The Italian tricolor, il Tricolore, consists of vertical stripes of green, white and red. The green is always next to the pole, the white in the middle, and the red at the end.

It was modelled on the French flag but green was used instead of blue. This change of color took place in 1796 when the Lombard Natonal Guard and later the Italian Voluntary Lombard Legion were formed; it is said that the colors were suggested by Napoleon whose favorite color was green.

Dante offered an alternate explanation in his Divine Comedy. He claimed the colors represented the three cardinal virtues: hope (green), faith (white) and charity (red).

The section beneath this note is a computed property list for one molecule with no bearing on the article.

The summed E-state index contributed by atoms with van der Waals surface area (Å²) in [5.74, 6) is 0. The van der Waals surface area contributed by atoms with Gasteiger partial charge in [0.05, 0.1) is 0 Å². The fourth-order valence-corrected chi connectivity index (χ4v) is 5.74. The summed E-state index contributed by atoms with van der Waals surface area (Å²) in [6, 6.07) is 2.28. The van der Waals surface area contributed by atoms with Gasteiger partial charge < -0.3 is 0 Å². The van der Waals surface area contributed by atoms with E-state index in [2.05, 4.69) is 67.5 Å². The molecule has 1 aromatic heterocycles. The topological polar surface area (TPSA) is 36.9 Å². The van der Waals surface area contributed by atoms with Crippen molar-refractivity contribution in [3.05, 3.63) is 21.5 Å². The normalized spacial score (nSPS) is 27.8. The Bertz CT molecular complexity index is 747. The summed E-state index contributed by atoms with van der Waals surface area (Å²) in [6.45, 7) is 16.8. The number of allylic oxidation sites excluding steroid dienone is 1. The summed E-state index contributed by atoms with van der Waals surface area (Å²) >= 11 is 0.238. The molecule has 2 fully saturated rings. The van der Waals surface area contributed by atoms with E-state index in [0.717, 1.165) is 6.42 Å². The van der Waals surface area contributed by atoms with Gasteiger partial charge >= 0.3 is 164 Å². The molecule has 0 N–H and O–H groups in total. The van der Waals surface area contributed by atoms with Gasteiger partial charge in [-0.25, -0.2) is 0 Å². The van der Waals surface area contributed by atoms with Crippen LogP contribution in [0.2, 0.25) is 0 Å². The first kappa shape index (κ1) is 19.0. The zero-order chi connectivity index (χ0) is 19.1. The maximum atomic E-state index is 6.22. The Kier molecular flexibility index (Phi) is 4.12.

In 1797 the green-white-red colors became the flag of the Cisalpine Republic, then in 1802 of the Italian Republic which became the Kingdom of Italy in 1805, lasting until 1814.

The tricolor flag was restored in 1848 when Victor Emmanuel II, King of Sardinia-Piedmont, adopted it as his flag, placing in its center the coat of arms of his House of Savoy - a silver cross on a red shield with a blue border. In this form the tricolor became the flag of united Italy in 1861; only in 1946 when the country became a republic was the royal coat of arms removed from the flag.

Log in or register to write something here or to contact authors.